Prime Minister Manmohan Singh on Monday said the peace talks with Pakistan was on track but there was a problem of trust deficit between both the countries.
"I have said more than once that I can't carry Indian public opinion with me if terrorist acts continue on Indian soil. Whatever be the cause, it puts a damper on the relations," Dr Singh said.
India had called off the foreign secretary level talks -- part of the comprehensive process -- after the 7/11 Mumbai blasts.
However things could change as Dr Singh is likely to meet Pakistan President Pervez Musharraf in Havana either on September 15 or 16.
This would be the first meet of the two leaders after the Mumbai blasts.
"Whether in Mumbai or elsewhere, if terrorist acts take place on Indian soil then it certainly vitiates the climate. Terrorism today constitutes a threat for both the countries.
Both of us should be serious to tackle the menace. That's the minimum I feel both the governments should commit and achieve it," added Dr Singh.
Asked what the point is in talking to President Musharraf considering he has been doing a U-turn whenever there is a terror attack on Indian soil by the Pakistani based jihadi organisations, Dr Singh said, "We have to take adequate precautions but General Pervez Musharraf is the president of Paksitan and we have to deal with whosever is in power in Pakistan.
"I have always said that the destinies of both countries are strongly inter-linked and the full development potential of the sub continent cannot be realised unless there is reconciliation between India and Pakistan."
On the discussion with Musharraf, Dr Singh said, "I will share with General Musharraf our perceptions of what's the role of external elements in promoting terrorism in our country.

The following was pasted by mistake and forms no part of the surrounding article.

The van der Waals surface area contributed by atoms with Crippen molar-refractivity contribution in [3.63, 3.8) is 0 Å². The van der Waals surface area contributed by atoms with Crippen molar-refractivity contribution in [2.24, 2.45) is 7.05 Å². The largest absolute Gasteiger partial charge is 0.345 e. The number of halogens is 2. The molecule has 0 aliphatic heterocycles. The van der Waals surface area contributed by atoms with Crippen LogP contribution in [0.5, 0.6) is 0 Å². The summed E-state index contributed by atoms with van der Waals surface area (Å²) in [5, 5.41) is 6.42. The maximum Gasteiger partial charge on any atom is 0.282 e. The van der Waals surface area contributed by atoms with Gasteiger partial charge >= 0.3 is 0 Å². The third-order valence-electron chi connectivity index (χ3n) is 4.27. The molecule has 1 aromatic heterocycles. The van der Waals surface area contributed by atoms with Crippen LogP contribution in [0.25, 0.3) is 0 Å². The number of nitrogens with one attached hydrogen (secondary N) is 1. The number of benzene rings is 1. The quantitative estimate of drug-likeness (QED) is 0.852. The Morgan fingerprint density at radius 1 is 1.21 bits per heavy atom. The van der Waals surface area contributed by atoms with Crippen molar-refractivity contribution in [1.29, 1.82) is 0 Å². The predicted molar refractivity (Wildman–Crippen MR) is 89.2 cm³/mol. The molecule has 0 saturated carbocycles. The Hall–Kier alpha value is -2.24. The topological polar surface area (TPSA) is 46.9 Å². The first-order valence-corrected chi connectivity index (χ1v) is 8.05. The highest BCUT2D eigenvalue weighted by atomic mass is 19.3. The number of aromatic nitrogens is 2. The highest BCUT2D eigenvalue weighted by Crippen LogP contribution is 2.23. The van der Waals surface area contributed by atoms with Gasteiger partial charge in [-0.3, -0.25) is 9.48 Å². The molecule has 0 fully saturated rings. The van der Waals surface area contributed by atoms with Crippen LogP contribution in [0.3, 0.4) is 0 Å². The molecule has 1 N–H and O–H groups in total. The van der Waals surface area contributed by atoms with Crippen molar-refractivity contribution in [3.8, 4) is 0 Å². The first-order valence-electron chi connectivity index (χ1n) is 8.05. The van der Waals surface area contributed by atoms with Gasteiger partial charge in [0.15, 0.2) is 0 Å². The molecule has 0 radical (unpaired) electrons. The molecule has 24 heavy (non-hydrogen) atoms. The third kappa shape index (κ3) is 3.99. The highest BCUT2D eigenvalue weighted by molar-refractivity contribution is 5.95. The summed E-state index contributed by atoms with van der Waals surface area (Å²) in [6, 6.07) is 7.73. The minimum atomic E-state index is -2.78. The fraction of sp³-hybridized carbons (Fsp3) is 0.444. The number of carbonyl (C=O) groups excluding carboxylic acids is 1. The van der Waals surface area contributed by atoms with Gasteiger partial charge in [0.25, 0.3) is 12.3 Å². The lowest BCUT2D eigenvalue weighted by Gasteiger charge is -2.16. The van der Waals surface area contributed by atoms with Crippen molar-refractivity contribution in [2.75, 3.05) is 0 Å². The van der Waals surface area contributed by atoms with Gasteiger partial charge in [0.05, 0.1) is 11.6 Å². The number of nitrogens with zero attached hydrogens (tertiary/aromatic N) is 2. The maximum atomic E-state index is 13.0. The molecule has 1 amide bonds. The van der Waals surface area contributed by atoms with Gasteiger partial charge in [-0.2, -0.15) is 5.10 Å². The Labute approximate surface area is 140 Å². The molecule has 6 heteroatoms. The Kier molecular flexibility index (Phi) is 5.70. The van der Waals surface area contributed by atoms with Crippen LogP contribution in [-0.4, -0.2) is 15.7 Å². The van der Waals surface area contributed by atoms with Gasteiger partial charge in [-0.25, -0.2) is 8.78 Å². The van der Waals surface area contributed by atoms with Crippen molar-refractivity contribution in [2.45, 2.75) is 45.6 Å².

"I will particularly exchange the views on the commitment of Pakistan to not to allow Pakistan territory, and that includes parts of Jammu & Kashmir which is in their occupation, to mount terrorist attacks against India."
Dr Singh also clarified that peace talks with Pakistan had not slowed down or come to halt as being perceived and progress was being made in the right direction.
"I think we have progressed considerably over the last two years. Transportation routes have been opened up not only between Jammu & Kashmir but also between our Punjab and their Punjab, Amritsar and Nankana Sahib, Munnabao and Kokrapar," said Dr Singh.
"Two years ago, you could not say we would allow the Hurriyat to travel freely wherever they want to go. They have been going in all directions. It is an unprecedented development.
"People of both countries including the two parts of Jammu & Kashmir are meeting frequently to discuss possibilities of co-operation. So, I don't know if it's correct to say that no progress has been made."
Asked if it would be better for India to deal with a democratic government than a dictator, Dr Singh said, "The general perception is that democracy is good for the people of the world but what system prevails in Pakistan is for the people of Pakistan to decide."
Speaking on terrorism within Pakistan, Dr Singh concluded, "Pakistan is also a victim of terrorism. These groups, whether it is the Lashkar-e-Tayiba or the Jaish-e-Mohammad, they act autonomously. And I feel the Pakistan government has not done enough to control these elements."